Mayor Michael Bloomberg, Governor Andrew Cuomo, City Council Speaker Christine Quinn, Consul General of Israel in New York Ido Aharoni and other local and international officials were among those marching in the parade.
They joined 35,000 marchers, 17 bands and 30 floats in the parade that started at 11 a.m. from 57th Street to 74th Street.
This year's theme focused on the arts in Israel.
Marchers carried paintings, collages, and tapestries to show the diversity of Israel and its people.
In the evening, the Empire State Building will beam the Israeli colors to celebrate the 1948 creation of the Jewish state.
Also later Sunday, Israel's national soccer team is scheduled to play the team from Honduras in Queens.
Security was tight along Fifth Avenue. Police Commissioner Raymond Kelly watched over the lineup and helicopters hovered overhead.
Kelly told Eyewitness News that anytime there are large crowds in the area, the NYPD puts in place a counterterrorism overlay.
"The Boston Marathon bombing has had an effect on what we do, it's only common sense to do that," said Kelly, "So [we] brought more resources in play, yes some of the bomb dogs will be working, they'll be walking through the crowd, behind the crowd that sort of thing."
The clearly noticeable increase in security was visible both on the avenue and on the side streets.
"I see more police, but there are lots of not so obvious changes that people don't know that I can't tell you about but that are very good," said Senator Charles Schumer.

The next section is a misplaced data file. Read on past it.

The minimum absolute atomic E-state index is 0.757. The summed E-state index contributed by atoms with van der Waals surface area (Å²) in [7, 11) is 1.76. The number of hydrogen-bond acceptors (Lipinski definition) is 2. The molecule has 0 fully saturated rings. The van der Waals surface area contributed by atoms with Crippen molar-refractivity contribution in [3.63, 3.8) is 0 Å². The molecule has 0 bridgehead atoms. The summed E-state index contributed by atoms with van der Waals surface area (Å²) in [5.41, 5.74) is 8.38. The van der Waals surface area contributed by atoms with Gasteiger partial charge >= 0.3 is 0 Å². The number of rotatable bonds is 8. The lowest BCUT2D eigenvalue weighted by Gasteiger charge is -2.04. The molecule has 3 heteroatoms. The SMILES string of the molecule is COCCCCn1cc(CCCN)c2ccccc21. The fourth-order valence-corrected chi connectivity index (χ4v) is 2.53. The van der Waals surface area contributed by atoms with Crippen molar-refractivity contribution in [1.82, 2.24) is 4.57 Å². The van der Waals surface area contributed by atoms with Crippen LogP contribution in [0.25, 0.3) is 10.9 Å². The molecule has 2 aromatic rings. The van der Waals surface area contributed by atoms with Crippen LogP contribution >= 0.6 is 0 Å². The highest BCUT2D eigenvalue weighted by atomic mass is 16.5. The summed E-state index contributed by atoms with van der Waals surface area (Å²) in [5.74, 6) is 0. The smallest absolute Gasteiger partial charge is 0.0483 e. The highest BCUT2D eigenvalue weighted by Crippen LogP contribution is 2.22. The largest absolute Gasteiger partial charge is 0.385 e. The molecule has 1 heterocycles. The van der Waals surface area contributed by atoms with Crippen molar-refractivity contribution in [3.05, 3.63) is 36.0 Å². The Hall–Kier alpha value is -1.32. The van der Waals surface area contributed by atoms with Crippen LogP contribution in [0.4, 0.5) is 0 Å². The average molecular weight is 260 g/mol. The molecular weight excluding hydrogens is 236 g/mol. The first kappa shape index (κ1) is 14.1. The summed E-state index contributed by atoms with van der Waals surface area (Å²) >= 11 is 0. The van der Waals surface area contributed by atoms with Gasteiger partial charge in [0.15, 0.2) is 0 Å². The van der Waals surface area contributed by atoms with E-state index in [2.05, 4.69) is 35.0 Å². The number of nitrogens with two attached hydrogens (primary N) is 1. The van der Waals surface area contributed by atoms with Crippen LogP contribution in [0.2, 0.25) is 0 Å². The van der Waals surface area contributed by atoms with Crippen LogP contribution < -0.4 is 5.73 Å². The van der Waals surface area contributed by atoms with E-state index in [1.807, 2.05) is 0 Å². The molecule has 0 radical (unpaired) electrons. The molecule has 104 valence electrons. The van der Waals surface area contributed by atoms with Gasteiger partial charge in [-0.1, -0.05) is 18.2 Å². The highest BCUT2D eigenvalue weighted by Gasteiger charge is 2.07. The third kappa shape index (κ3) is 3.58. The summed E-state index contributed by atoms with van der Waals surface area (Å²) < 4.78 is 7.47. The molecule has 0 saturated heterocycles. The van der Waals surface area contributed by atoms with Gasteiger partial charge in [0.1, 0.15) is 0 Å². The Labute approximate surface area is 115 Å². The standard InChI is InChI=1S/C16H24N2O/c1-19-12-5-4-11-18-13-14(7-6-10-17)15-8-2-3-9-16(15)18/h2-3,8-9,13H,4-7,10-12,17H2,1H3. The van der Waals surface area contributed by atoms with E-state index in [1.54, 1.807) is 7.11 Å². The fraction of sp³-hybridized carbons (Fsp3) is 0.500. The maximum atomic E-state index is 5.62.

Security aside, many at the parade were watching and waiting to see one person in particular - Mayoral Hopeful Anthony Weiner.
"He's Jewish, and he wants to respect his heritage, I totally respect that," said parade spectator Valerie Shalit, "what he does behind closed doors is really nobody's business."
However, some spectators booed the former Congressman.
"The city of New York and the people of the US are all moral people," said Paul Lebowitz, "he showed immorality, and should have better judgment than that."
This is the first time Weiner has marched in the parade since 2010. He told Eyewitness News that he was thrilled to be back.
He kept a low profile the last two years, as the now infamous photo scandal played out.
When asked why he wasn't marching with the rest of the politicians near the front of the parade, Weiner responded,
"I'm always separate from them, because I'm different from them."